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North Korean military police round up Americans in a town in Colorado in the game 'Homefront.'
North Korean military police round up Americans in a town in Colorado in the game 'Homefront.' (THQ)
In 'Homefront,' you work the with the resistance to make life uncomfortable for the North Korean occupiers.
In 'Homefront,' you work the with the resistance to make life uncomfortable for the North Korean occupiers. (THQ)

You could call “Homefront” an Un-friendly game.

Developers at Kaos Studios have envisioned a world where Kim Jong Un — North Korea’s dictator-in-waiting — takes the reins of power and goes wild. And it’s definitely not a good place to be an American.

The game’s intro opens with genuine footage of Secretary of State Hillary Clinton blaming North Korea for the sinking of the South Korean ship Cheonan, which occurred last spring. The intro then switches to a combination of live action and computer animation to describe a North Korean onslaught that rolls through Asia and onto American shores. The result is a leap 16 years into the future to a bleak and brutal setting where civilians are rounded up, shot and dumped in mass graves.

You play as Jacobs, a pilot who’s recruited into American resistance forces in Colorado. Your primary mission involves stealing jet fuel and delivering it to the remnants of the U.S. military fighting to liberate San Francisco. Along the way, you’ll witness atrocities, experience betrayal and shoot scores of “Norks.”

The M-rated game — developed by Kaos for THQ — is definitely packed with action. From beginning to end, there’s rarely a moment when you’re not blasting one enemy or another. Unfortunately, that becomes a bit of a problem if you’re interested in things like plot and character development. The story was penned by John Milius –—who also gave us the similarly themed movie “Red Dawn” — and it offers an intriguing premise but, unfortunately, only a few glimpses of a story pop up amid the action. In addition, the characters are stereotypes — mouthy jerk, tough woman, standard-issue enemies — so there’s very little to make you care whether they live or die.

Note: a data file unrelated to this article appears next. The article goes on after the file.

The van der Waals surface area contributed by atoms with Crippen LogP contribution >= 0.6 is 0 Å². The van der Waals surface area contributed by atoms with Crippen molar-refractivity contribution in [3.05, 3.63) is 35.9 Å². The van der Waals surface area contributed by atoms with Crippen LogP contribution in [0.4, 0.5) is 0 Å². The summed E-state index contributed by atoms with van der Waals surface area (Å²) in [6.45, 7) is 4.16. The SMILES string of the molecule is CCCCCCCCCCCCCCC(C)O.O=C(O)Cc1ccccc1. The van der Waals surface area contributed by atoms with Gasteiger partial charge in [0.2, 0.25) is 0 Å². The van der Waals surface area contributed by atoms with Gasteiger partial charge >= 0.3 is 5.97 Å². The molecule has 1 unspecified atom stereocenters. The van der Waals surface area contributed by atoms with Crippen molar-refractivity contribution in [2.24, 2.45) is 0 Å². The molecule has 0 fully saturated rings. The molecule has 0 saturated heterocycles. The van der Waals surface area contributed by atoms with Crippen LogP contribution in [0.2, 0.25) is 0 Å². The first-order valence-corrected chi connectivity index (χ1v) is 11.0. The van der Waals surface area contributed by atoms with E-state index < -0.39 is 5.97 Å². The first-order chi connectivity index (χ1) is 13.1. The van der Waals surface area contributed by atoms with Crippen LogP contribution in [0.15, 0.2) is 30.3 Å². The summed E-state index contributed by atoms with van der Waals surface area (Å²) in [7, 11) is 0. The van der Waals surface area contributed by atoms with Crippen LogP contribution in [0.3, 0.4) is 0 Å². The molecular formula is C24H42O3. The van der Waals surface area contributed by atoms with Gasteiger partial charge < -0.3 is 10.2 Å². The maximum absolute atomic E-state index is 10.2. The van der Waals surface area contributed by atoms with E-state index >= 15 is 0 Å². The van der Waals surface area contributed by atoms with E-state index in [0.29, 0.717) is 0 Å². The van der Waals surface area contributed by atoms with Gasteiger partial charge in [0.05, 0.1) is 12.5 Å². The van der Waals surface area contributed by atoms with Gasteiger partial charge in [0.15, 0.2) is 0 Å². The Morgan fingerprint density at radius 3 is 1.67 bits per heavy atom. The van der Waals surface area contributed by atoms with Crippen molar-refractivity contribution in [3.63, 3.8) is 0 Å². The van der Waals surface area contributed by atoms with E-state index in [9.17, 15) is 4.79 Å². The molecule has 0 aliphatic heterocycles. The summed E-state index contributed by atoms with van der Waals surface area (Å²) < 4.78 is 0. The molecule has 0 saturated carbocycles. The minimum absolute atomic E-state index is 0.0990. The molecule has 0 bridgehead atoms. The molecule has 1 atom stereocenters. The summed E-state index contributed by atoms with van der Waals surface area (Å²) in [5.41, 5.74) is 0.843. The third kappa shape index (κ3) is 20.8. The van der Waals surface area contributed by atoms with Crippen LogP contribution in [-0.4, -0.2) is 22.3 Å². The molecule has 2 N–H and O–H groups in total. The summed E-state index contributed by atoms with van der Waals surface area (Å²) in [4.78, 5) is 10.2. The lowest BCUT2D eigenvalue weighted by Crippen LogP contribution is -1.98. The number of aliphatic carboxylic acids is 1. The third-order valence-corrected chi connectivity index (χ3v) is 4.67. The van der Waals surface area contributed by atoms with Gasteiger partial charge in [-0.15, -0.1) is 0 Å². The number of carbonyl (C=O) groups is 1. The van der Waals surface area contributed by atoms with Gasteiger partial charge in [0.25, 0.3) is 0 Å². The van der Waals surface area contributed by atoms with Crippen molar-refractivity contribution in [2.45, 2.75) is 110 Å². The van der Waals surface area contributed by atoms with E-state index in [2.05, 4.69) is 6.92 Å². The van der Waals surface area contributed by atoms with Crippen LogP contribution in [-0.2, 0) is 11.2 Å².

While there is plenty of action, it will feel very familiar to anyone who’s played a shooter in the past five years. There’s nothing unusual about the game play, and the missions are pretty standard. Move from Point A to Point B and shoot a bunch of enemies — who tend to be on the dimwitted side. Sure, you get a fly a helicopter in one mission, and you get to use a few high-tech gadgets, but these brief interludes fail to break up the pattern.

In addition, the campaign is very short — about four hours. It makes me wonder what the game could have been if more time had been spent on beefing up the plot and developing a little more complexity in the missions.

Multiplayer battles rely heavily on the “Call of Duty” blueprint — but that’s not a drawback. The maps are well designed, and the combat classes and weapons are well balanced. One interesting switch is the game’s point system. Knocking off foes adds to your “battle point” total. These points can then be used to purchase airstrikes, tanks or other special items to be used in that round. In the end, the package is pretty good.

The graphics are good, but not great. They offer plenty of detail and texture, but still feel somewhat generic — despite an incredible amount of product placement, including what must be the first appearance of Hooters in a shooter.

The game earns its M rating for violence, a bit of blood and a heavy dose of profanity.

Bottom line: “Homefront” is very fun to play and it offers a very intriguing premise. Unfortunately, the campaign is too short and shallow to truly be satisfying.

Platform: Xbox 360 (tested), PlayStation 3

Online: www.homefront-game.com

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